Common Ground With… FFRF’s Annie Laurie Gaylor

Common Ground With… FFRF’s Annie Laurie Gaylor


The Freedom From Religion Foundation has a joke: “We don’t care what you call yourself — atheist, agnostic, skeptic — we all disbelieve in the same god.”

The Foundation was co-founded in 1976 by Anne Nicol Gaylor and Annie Laurie Gaylor, a mother-daughter duo. Anne Nicol Gaylor was an abortion rights activist concerned about how religion negatively shaped lawmakers’ policy choices.

Now, daughter Annie Laurie Gaylor is co-president of the Freedom From Religion Foundation as the group contends with ongoing issues like reinforcing the separation of church and state, and contending with the rise of Christian nationalism.

What do you think is the biggest challenge our community faces?

I think I’d have to say, two parts. One of them is more economic and racial. Diversity, equity and inclusion, and the need for it, and the economic problems with racism, is a big issue in this town. But I think the second challenge is what we all face everywhere, which is climate change. There was just a report that Madison and Dane County are not equipped to move fast on this issue. And that was very concerning.

What do you wish people in our community understood better?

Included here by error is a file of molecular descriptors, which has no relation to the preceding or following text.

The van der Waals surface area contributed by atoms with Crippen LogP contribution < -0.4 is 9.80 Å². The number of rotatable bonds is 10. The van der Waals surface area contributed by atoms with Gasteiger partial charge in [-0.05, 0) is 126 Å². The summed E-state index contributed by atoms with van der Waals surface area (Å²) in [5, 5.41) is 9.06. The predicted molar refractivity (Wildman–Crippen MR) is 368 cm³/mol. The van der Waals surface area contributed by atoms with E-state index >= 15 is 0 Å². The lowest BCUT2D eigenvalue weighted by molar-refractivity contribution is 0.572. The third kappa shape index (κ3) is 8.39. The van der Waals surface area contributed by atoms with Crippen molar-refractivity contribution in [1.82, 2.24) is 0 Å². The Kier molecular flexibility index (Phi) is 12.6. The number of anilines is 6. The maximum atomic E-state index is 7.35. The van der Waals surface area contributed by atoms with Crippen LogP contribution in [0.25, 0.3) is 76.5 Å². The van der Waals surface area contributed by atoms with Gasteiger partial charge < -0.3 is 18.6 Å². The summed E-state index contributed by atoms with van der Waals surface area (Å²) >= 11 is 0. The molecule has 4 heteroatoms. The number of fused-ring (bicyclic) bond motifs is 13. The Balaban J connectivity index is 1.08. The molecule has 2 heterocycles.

How lucky we are, generally. I think the Madison community, despite economic disparities and so on, is kind of in a little bubble. You know, we are liberal. We’re a college town. It’s like a liberal oasis. And we are lucky to be here. But sometimes it makes it harder to understand what’s going on in the rest of the state or the rest of the country. I think most Madisonians feel lucky, but I think maybe we should appreciate it more.

What is one change you would make if you could that you think would make life better for people in Madison?

I wish that we could figure out a way to get rid of homelessness. There are some communities that are doing a lot of experiments. And I think there are ways to eradicate it, and that should be our goal. I hate walking by — I hate seeing (when people experience homelessness.) I think it reflects that our community is failing.

I have been working with a once-homeless woman who has an apartment in Middleton now, and knowing what she’s gone through … It’s been very eye-opening. She was actually from Milwaukee, where that situation is a lot worse but (housing people) should be our goal as a community. There shouldn’t be people who do not have a shelter. They need [access to] the basic food and shelter and opportunities that they need to prosper.

What in our community gives you hope?

Madison is such a progressive community. It is very hopeful that people are trying to make the world a better place in Madison, even if we’re sometimes a little bit complacent about it.

It’s been a very good home for the Freedom From Religion Foundation. And I think we’ve had a role in helping to make this city more hospitable to us, too, because the census in 2010 showed 52% [of people] identify as not having a religion in our city, and that’s really high. I think the fact that [Madison is] such an enlightened community is very helpful. And like I said, I really feel that it’s been such a safe, welcoming, comfortable place, for the most part, for our really quite radical group. We’re just taken for granted. I think that’s pretty cool.


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